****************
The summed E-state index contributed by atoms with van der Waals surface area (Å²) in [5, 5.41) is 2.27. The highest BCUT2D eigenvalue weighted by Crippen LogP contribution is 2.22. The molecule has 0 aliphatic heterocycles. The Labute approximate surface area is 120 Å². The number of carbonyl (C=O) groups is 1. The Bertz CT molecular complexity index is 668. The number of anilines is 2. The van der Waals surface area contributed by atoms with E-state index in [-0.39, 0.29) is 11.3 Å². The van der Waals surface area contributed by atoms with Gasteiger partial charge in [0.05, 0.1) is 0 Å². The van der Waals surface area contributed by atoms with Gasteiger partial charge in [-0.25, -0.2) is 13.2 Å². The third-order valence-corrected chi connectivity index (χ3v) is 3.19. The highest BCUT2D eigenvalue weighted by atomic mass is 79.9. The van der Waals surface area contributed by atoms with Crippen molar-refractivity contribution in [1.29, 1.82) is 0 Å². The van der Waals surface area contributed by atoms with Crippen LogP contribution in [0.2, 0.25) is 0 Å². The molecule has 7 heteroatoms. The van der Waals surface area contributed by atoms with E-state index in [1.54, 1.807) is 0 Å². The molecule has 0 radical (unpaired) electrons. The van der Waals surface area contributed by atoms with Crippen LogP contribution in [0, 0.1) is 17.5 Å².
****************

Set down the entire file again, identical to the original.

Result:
The summed E-state index contributed by atoms with van der Waals surface area (Å²) in [5, 5.41) is 2.27. The highest BCUT2D eigenvalue weighted by Crippen LogP contribution is 2.22. The molecule has 0 aliphatic heterocycles. The Labute approximate surface area is 120 Å². The number of carbonyl (C=O) groups is 1. The Bertz CT molecular complexity index is 668. The number of anilines is 2. The van der Waals surface area contributed by atoms with E-state index in [-0.39, 0.29) is 11.3 Å². The van der Waals surface area contributed by atoms with Gasteiger partial charge in [0.05, 0.1) is 0 Å². The van der Waals surface area contributed by atoms with Gasteiger partial charge in [-0.25, -0.2) is 13.2 Å². The third-order valence-corrected chi connectivity index (χ3v) is 3.19. The highest BCUT2D eigenvalue weighted by atomic mass is 79.9. The van der Waals surface area contributed by atoms with Crippen molar-refractivity contribution in [1.29, 1.82) is 0 Å². The van der Waals surface area contributed by atoms with Crippen LogP contribution in [0.2, 0.25) is 0 Å². The molecule has 7 heteroatoms. The van der Waals surface area contributed by atoms with E-state index in [1.54, 1.807) is 0 Å². The molecule has 0 radical (unpaired) electrons. The van der Waals surface area contributed by atoms with Crippen LogP contribution in [0, 0.1) is 17.5 Å².